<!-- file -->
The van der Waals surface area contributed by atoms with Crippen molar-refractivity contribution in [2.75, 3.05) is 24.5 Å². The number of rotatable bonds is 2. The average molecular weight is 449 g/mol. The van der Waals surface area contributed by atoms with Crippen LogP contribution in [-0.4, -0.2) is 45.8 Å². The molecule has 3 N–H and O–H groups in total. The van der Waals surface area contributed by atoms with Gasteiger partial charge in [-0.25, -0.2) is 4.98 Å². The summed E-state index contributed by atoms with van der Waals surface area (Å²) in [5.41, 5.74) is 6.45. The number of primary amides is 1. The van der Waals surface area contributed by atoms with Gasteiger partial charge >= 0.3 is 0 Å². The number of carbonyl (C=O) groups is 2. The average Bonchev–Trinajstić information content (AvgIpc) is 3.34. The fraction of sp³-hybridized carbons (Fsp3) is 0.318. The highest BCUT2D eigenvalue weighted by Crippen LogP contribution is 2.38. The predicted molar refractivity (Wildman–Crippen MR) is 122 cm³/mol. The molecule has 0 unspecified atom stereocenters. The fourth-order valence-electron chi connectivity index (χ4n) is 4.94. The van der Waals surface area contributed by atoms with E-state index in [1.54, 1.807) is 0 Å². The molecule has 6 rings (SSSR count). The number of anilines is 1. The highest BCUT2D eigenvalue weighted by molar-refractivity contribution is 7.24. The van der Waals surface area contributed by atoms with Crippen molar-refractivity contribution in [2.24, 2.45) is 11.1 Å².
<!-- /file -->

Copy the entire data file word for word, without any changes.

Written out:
The van der Waals surface area contributed by atoms with Crippen molar-refractivity contribution in [2.75, 3.05) is 24.5 Å². The number of rotatable bonds is 2. The average molecular weight is 449 g/mol. The van der Waals surface area contributed by atoms with Crippen LogP contribution in [-0.4, -0.2) is 45.8 Å². The molecule has 3 N–H and O–H groups in total. The van der Waals surface area contributed by atoms with Gasteiger partial charge in [-0.25, -0.2) is 4.98 Å². The summed E-state index contributed by atoms with van der Waals surface area (Å²) in [5.41, 5.74) is 6.45. The number of primary amides is 1. The van der Waals surface area contributed by atoms with Gasteiger partial charge >= 0.3 is 0 Å². The number of carbonyl (C=O) groups is 2. The average Bonchev–Trinajstić information content (AvgIpc) is 3.34. The fraction of sp³-hybridized carbons (Fsp3) is 0.318. The highest BCUT2D eigenvalue weighted by Crippen LogP contribution is 2.38. The predicted molar refractivity (Wildman–Crippen MR) is 122 cm³/mol. The molecule has 0 unspecified atom stereocenters. The fourth-order valence-electron chi connectivity index (χ4n) is 4.94. The van der Waals surface area contributed by atoms with E-state index in [1.54, 1.807) is 0 Å². The molecule has 6 rings (SSSR count). The number of anilines is 1. The highest BCUT2D eigenvalue weighted by molar-refractivity contribution is 7.24. The van der Waals surface area contributed by atoms with Crippen molar-refractivity contribution in [2.24, 2.45) is 11.1 Å².